by Dave Kopel, Stephen P. Halbrook, Alan Korwin
Attorney David B. Kopel
Dave Kopel is Research Director of the Independence Institute, a civil liberties think tank in Golden, Colo., and an Associate Policy Analyst with the Cato Institute, in Washington, D.C. He has served as an Assistant Attorney General for Colorado, enforcing hazardous waste and Superfund law. In 1985 he graduated magna cum laude from the University of Michigan Law School, where he served on the law review. In 1982 he graduated from Brown University, with Highest Honors for his history thesis on Arthur M. Schlesinger, Jr. In 1998-99 he was an adjunct professor of law at New York University.
Kopel is a regular panelist on the PBS public affairs show Colorado Inside-Out in Denver, a columnist for the Rocky Mountain News, and a Contributing Editor for National Review Online and Liberty. He has testified many times before Congress and state legislatures on topics including gun control, free speech, and criminal justice. His website is davekopel.org.
Kopels books related to firearms law and policy include, Gun Control and Gun Rights (with Andrew McClurg and Brannon Denning), which is the first law school and university textbook on the subject; No More Wacos: Whats Wrong with Federal Law Enforcement, and How to Fix It (with Paul Blackman), which won the Thomas S. Szasz Award for Outstanding Contributions to the Cause of Civil Liberties; Guns: Who Should Have Them?; Gun Control in Great Britain: Saving Lives or Constricting Liberty?; and The Samurai, the Mountie, and the Cowboy: Should America Adopt the Gun Controls of Other Democracies?, which was named Book of the Year by the International Criminology Division of the American Society of Criminology. He was a member of the Editorial Board for Guns in American Society: An Encyclopedia of History, Politics, Culture, and the Law.
He has authored dozens of articles in scholarly journals, including the University of Pennsylvania Law Review, Brown Journal of World Affairs, Connecticut Law Review, Maryland Law Review, Journal of the Medical Association of Georgia, Quarterly Journal of Ideology, Michigan Law Review, BYU Law Review, Tennessee Law Review, Temple Law Review, Journal of Contemporary Law, Asia-Pacific Law Review, St. Louis University Public Law Review, William and Mary Bill of Rights Journal, Political Communication, Arizona Law Review, Criminal Justice Policy Review, and the American Journal of Criminal Law. Kopel is Editor-in-Chief of the Journal on Firearms & Public Policy.
Attorney Stephen P. Halbrook, Ph.D.
Stephen P. Halbrook is an attorney in private practice with offices in Fairfax, Virginia. He has successfully argued three cases before the U.S. Supreme Court: Castillo v. United States, 530 U.S. 120 (2000), which upheld the right to jury trial concerning firearms types in the Branch Davidian prosecution; Printz v. United States, 521 U.S. 98 (1997), which struck down federal mandates to the states under the Brady law; and United States v. Thompson/Center Arms Co., 504 U.S. 505 (1992), which applied the rule of lenity to firearms definitions.
His books include, That Every Man Be Armed: The Evolution of a Constitutional Right; Freedmen, the Fourteenth Amendment, and the Right to Bear Arms; Firearms Law Deskbook; A Right to Bear Arms; and Target Switzerland: Swiss Armed Neutrality in World War II, which has also been published in German, French, and Italian editions.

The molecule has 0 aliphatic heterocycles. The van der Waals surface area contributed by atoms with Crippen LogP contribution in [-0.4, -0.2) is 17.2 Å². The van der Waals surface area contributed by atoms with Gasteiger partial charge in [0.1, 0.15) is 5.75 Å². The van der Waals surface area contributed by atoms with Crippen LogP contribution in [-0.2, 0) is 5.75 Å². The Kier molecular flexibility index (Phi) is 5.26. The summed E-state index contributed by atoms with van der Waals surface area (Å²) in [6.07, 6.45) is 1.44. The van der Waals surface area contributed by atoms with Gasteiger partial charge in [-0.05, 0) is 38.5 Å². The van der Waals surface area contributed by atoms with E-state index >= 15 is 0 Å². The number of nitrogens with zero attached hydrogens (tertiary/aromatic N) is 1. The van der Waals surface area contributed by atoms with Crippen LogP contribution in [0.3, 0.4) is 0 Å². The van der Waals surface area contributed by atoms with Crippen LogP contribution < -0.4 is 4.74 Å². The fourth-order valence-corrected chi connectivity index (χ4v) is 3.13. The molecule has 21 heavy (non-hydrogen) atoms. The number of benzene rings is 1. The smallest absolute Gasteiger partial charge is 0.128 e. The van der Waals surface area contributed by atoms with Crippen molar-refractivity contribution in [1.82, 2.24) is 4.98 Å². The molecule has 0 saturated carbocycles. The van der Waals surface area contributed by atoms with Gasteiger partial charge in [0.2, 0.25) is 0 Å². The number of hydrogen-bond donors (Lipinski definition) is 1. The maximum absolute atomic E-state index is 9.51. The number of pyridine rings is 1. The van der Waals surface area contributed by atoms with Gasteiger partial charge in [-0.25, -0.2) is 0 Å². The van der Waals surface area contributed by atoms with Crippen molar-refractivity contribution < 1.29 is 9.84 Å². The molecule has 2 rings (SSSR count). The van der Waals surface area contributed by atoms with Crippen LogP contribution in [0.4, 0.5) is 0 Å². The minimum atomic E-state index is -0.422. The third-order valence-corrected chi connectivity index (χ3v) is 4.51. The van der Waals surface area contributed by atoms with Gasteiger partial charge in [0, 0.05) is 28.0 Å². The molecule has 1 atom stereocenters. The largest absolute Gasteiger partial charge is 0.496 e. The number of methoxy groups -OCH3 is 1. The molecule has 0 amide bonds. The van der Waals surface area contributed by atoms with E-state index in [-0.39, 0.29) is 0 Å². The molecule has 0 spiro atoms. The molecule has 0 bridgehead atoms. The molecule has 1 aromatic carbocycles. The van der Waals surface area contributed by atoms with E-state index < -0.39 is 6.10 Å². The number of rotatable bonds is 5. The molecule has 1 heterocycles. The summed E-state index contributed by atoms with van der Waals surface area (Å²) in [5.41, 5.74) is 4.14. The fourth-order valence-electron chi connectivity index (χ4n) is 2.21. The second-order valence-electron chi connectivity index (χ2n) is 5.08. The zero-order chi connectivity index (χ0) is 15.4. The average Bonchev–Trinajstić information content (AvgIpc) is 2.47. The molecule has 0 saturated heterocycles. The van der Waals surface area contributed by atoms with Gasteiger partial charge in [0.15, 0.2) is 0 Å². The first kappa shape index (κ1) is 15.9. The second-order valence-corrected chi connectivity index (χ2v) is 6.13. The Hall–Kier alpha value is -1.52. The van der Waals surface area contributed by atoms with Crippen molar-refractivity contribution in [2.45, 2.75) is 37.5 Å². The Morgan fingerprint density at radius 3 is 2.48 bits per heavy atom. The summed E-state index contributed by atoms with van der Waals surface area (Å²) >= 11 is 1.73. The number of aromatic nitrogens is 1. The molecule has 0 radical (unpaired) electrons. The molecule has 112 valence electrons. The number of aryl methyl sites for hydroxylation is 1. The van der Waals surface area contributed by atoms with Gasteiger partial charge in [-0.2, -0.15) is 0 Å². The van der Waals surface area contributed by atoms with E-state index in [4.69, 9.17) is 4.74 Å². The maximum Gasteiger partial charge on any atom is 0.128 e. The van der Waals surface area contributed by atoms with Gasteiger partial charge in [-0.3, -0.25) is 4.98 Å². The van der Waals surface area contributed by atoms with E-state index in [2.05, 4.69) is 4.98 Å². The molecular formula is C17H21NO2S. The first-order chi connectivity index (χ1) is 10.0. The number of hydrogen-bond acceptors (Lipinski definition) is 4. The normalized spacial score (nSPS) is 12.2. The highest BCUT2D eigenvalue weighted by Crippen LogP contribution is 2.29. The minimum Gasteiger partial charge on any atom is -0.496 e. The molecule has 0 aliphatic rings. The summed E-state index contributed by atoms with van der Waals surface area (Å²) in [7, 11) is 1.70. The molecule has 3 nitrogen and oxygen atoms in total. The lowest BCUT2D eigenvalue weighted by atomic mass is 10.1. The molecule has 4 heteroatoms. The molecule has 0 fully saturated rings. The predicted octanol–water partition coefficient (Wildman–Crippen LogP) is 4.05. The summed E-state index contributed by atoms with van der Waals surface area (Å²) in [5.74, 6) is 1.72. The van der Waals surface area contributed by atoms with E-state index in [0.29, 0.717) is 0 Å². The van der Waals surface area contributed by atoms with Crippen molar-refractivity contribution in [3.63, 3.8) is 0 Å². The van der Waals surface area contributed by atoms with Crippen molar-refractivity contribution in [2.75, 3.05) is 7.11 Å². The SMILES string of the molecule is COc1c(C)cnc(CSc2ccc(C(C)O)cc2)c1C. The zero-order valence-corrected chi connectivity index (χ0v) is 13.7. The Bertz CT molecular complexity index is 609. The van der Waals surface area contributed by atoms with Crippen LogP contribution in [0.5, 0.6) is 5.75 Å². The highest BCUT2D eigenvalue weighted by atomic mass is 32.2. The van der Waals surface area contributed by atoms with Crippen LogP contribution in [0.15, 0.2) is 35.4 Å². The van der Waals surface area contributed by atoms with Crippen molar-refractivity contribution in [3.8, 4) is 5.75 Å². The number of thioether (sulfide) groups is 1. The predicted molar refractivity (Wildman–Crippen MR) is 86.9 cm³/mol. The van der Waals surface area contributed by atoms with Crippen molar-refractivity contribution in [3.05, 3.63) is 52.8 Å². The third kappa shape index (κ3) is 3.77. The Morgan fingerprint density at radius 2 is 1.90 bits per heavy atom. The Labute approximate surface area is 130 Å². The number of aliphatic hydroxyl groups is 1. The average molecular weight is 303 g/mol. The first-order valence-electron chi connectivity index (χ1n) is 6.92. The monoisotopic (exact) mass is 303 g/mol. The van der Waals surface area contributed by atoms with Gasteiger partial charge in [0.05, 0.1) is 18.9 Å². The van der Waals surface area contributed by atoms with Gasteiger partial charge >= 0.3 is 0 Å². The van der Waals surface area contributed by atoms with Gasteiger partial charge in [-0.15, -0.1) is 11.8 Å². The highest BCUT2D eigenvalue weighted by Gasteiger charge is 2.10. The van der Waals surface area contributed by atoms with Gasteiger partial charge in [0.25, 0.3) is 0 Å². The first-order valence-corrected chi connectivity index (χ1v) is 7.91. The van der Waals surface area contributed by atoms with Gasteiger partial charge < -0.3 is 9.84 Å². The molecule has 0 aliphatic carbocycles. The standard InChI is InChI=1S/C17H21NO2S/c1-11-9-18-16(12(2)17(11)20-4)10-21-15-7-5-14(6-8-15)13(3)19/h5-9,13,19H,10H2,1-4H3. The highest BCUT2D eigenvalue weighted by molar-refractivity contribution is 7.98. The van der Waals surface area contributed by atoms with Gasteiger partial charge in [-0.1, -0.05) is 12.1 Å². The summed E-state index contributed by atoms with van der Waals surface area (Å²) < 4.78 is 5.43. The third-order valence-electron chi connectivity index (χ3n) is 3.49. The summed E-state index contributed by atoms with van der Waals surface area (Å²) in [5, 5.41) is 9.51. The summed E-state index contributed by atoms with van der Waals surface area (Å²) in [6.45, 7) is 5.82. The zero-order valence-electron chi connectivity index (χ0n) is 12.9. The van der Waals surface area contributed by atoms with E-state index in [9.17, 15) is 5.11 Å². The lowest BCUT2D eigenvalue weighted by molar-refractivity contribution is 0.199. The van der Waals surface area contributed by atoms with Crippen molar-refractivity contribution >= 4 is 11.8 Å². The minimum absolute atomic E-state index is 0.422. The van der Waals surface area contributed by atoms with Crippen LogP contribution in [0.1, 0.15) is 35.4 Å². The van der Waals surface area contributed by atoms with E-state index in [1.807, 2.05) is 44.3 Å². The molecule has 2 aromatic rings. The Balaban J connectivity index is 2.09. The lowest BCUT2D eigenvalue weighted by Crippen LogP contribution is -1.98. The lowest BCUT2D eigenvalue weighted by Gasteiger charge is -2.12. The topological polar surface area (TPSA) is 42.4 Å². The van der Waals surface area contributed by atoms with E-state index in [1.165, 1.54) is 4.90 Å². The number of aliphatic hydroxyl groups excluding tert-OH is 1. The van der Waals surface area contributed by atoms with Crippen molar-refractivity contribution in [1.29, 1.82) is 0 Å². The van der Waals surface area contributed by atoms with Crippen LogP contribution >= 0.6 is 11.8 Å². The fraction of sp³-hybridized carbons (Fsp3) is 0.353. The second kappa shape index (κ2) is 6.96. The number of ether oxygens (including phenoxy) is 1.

Halbrook holds a Ph.D. in Philosophy from Florida State University and a J.D. from Georgetown University Law Center. His litigation practice includes representation of the National Rifle Association and other nonprofit organizations, and his pro bono amicus curiae clients include the National Association of Criminal Defense Lawyers and the Cato Institute. He is a Fellow with the Independent Institute. To learn more about Mr. Halbrook, visit stephenhalbrook.com.
Alan Korwin, author of three books and co-author of seven others, is a full-time freelance writer, consultant and businessman with a twenty-five-year track record. He is a founder and two-term past president of the Arizona Book Publishing Association, which has presented him with its Visionary Leadership award, named in his honor, the Korwin Award. He has received national awards for his publicity work as a member of the Society for Technical Communication, and is a past board member of the Arizona chapter of the Society of Professional Journalists.
Working with American Express, Mr. Korwin wrote the executive-level strategic plan that defined its worldwide telecommunications strategy for the 1990s; he wrote the business plan that raised $5 million in venture capital and launched SkyMall; he did the publicity for Pulitzer Prize cartoonist Steve Bensons fourth book; and he had a hand in developing ASPED, Arizonas economic strategic plan. Korwins writing appears often in a wide spectrum of local and national publications.
Korwin turned his first book, The Arizona Gun Owners Guide, into a self-published best-seller, now in its 20th edition. With his wife Cheryl he operates Bloomfield Press, which has grown into the largest producer and distributor of gun-law books in the country. It is built around six books he has completed on the subject including the unabridged guide Gun Laws of America, an expanding line of related items, and countless radio and TV appearances. Supreme Court Gun Cases is his 10th book.
Alan Korwin is originally from New York City, where his clients included IBM, AT&T, NYNEX and others, many with real names. He is a pretty good guitarist and singer, with a penchant for parody (his last band was The Cartridge Family). In 1986, finally married, he moved to the Valley of the Sun. It was a joyful and successful move.
on gun laws and other topics.